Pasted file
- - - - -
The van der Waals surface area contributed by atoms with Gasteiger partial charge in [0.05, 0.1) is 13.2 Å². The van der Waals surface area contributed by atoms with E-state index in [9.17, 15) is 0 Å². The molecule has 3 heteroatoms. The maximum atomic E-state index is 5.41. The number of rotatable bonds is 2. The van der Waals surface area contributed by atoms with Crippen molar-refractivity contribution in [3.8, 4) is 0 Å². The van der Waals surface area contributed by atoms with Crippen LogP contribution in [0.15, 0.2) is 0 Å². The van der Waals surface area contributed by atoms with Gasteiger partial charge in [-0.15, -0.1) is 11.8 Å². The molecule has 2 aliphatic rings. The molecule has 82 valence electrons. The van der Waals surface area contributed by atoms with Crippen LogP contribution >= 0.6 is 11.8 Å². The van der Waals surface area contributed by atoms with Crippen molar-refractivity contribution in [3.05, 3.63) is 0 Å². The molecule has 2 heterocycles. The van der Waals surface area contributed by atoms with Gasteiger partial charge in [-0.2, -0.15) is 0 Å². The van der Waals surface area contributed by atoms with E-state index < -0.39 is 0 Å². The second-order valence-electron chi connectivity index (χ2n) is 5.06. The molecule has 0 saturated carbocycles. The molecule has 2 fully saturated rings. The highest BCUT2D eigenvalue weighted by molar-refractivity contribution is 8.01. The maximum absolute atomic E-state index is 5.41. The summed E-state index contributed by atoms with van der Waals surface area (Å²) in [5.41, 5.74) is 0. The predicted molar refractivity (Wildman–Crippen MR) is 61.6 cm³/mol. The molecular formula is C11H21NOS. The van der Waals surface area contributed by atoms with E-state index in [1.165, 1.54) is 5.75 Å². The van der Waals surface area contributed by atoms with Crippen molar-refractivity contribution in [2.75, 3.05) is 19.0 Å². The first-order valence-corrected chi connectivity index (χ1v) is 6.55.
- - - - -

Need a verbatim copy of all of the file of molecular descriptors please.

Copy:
The van der Waals surface area contributed by atoms with Gasteiger partial charge in [0.05, 0.1) is 13.2 Å². The van der Waals surface area contributed by atoms with E-state index in [9.17, 15) is 0 Å². The molecule has 3 heteroatoms. The maximum atomic E-state index is 5.41. The number of rotatable bonds is 2. The van der Waals surface area contributed by atoms with Crippen molar-refractivity contribution in [3.8, 4) is 0 Å². The van der Waals surface area contributed by atoms with Crippen LogP contribution in [0.15, 0.2) is 0 Å². The van der Waals surface area contributed by atoms with Gasteiger partial charge in [-0.15, -0.1) is 11.8 Å². The molecule has 2 aliphatic rings. The molecule has 82 valence electrons. The van der Waals surface area contributed by atoms with Crippen LogP contribution >= 0.6 is 11.8 Å². The van der Waals surface area contributed by atoms with Crippen molar-refractivity contribution in [3.05, 3.63) is 0 Å². The molecule has 2 heterocycles. The van der Waals surface area contributed by atoms with Gasteiger partial charge in [-0.2, -0.15) is 0 Å². The van der Waals surface area contributed by atoms with E-state index < -0.39 is 0 Å². The second-order valence-electron chi connectivity index (χ2n) is 5.06. The molecule has 0 saturated carbocycles. The molecule has 2 fully saturated rings. The highest BCUT2D eigenvalue weighted by molar-refractivity contribution is 8.01. The maximum absolute atomic E-state index is 5.41. The summed E-state index contributed by atoms with van der Waals surface area (Å²) in [5.41, 5.74) is 0. The predicted molar refractivity (Wildman–Crippen MR) is 61.6 cm³/mol. The molecular formula is C11H21NOS. The van der Waals surface area contributed by atoms with E-state index in [1.165, 1.54) is 5.75 Å². The van der Waals surface area contributed by atoms with Crippen molar-refractivity contribution in [2.75, 3.05) is 19.0 Å². The first-order valence-corrected chi connectivity index (χ1v) is 6.55.